Lords of the Fallen

Within a few months of its release, the success of Dark Souls had become undeniable within the video game industry as players everywhere wept and rejoiced at its incredibly challenging but similarly rewarding style. The industry as a whole had often seen an influx of companies ‘striking when the iron was hot’ so to speak and it seemed inevitable for the imitators to start piling in.

Only…it never happened.

Years went by and beyond From Softwares own releases, in a genre they essentially created, there were scarce few answers to the question of what to play for a gamer that was looking for more of the same. Enter Lords of the Fallen, a game set to try and carve out its own place in the genre while also being subject to the inevitable comparisons.

Nowhere is it more apparent where this titles inspiration comes from than in the graphics department. As a result of the dark and gritty setting, it would be completely understandable for someone to require a double take at first exposure in order to identify it. In my opinion, this is a shame as the focus really should be on all of the instances of fine detail one would encounter during the adventure. A brazier flame flickers in a feeble attempt to illuminate the darkness, floor tiles crack and warp while resisting the wearing effects of time and bosses covered in spike and chain tower over the protagonist.

Specific recognition needs to be given to the person responsible for the weapon and armor design. Everything is bold, wonderfully textured, and unique stylistically. This is not a game where picking up a new piece means just getting a different color variant of what you have been wearing for the last 5 hours.

As is common for the few games in this genre, the world is treated like its very own character for the player to interact with. Wonderful use of lighting effects and texture choices give the world a lived in feel. Beyond that, the developers made good choices on corridor and room placement ensuring that the architecture feels organic rather than placed for a video game. This becomes beneficial in assisting with learning the twists and turns as well as enemy placements if you find yourself repeating areas due to death. My only real complaint with this world is that it feels more linear than expected, there are still side areas to explore but there is a clear directive.

This brings me to dying, I found this game to be easier than its competitors but that doesn’t mean that at least during the initial learning curve you won’t see the load screen more than a few times. You will die, take my word for it. I have seen a lot of complaints made about the combat feeling clunky but I don’t know where it is coming from. Like many games once you pick up a new weapon and get used to its attack speed and patterns, it just becomes a matter of strategy and picking your spots.

If however, you still find it really slow just make sure that you are using whatever options you have to create a different type of character. If you put points into agility, throw on some medium armor and wield daggers, trust me, it will feel drastically different a full fledged lumbering tank. Magic on the other hand doesn’t offer much variety between the three schools. Ultimately though, you will be left feeling that there could have been more options for customization.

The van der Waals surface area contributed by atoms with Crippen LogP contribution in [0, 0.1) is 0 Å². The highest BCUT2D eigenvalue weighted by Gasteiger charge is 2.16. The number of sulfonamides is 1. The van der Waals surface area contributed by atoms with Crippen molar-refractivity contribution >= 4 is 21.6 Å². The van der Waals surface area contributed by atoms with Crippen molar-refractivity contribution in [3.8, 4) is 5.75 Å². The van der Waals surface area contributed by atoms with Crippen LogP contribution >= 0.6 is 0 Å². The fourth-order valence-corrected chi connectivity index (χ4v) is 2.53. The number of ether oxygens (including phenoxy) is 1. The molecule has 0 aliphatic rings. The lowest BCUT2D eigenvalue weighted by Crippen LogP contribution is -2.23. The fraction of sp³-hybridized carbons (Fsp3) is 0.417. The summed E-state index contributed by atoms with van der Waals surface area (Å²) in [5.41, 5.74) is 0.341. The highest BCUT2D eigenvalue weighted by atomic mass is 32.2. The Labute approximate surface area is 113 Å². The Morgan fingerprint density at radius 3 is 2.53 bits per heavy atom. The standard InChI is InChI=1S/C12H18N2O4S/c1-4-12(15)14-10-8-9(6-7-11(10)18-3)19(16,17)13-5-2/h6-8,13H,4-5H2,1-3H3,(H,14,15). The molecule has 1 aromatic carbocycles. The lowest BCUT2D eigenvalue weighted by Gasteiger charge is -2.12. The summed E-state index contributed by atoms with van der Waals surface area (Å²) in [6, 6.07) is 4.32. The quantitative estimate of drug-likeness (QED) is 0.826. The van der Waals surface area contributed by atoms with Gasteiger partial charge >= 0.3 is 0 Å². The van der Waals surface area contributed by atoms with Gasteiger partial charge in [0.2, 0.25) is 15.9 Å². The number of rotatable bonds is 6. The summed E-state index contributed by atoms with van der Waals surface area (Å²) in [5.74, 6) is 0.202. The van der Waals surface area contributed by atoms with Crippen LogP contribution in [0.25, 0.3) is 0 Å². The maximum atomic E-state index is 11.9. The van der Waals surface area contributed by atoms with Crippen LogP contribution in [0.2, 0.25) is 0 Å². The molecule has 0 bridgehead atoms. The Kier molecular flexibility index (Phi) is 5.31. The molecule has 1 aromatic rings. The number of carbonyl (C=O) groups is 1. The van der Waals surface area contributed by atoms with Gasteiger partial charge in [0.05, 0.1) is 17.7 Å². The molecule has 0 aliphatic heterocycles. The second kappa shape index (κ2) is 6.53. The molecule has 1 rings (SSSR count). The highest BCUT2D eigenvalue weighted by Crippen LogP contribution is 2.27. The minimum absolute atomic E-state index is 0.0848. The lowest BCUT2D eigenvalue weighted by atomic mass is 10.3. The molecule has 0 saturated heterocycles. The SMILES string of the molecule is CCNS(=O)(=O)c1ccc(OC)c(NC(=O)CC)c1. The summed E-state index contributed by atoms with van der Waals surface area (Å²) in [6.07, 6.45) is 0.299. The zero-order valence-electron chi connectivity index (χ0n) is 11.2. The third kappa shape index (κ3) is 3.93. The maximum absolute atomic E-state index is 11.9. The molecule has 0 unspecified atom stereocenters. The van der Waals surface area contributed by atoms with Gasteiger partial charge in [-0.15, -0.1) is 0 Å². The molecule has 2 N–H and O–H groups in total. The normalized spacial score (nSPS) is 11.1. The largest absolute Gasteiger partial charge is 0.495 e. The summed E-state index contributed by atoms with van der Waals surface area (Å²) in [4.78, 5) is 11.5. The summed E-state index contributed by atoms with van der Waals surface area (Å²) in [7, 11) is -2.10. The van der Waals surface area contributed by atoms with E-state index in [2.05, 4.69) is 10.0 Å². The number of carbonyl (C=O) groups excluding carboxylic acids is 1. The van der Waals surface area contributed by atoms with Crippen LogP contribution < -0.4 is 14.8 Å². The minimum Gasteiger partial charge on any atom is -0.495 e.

As you kill enemies you accumulate experience that can be used at a rest point to level. If you die, you drop all your experience and must make it back to it without dying again or else it will be lost forever. That’s pretty familiar, right? The big difference here is an added risk vs. reward system. The longer you go without stopping at a rest shrine the more your experience multiplier increases. This way it is up to the player to decide if that next turn of a corridor is worth chancing their current pool or if it is better to drop off and reset.

Some of you might be wondering why I haven’t mentioned the story yet, it’s because these games don’t usually employ a traditional narrative. They make the players piece together a lot of the events through environment queues and scarce passing dialogue. However, that’s not the case here. The player takes control of Harkyn, a convict freed by the monk Kaslo in order to stop the Rhygar invasion and blah blah blah, who cares. The story is weak and the only lasting memory is it was there and not in the way. It might even do gamers better to ignore it and play the game as if this misstep wasn’t attempted.

I would like to take a moment to address the DLC, Ancient Labyrinth. Even though it was one of my favorite parts of the game, housing some of the tougher enemies, a level that is essentially a giant puzzle and the most imaginative boss fight the game has to offer (impressive considering the bosses in the rest of the game were no slouches.) I can’t recommend it to many people that didn’t get it with the complete edition, which by now is the main version available. If you have to buy it separately you will probably feel that it is too short for the price. You will have to really like the base game to justify it.

Is this game as good as Dark Souls? No, and perhaps it would be unfair to expect it to be. However, is it similar enough in gameplay to recommend to fans of the series? Absolutely, this is an above average game that should not be overlooked simply because it fits in a second tier. There is nothing wrong with giving players more of or similar to what they like.

~~Sandro Luketic~~

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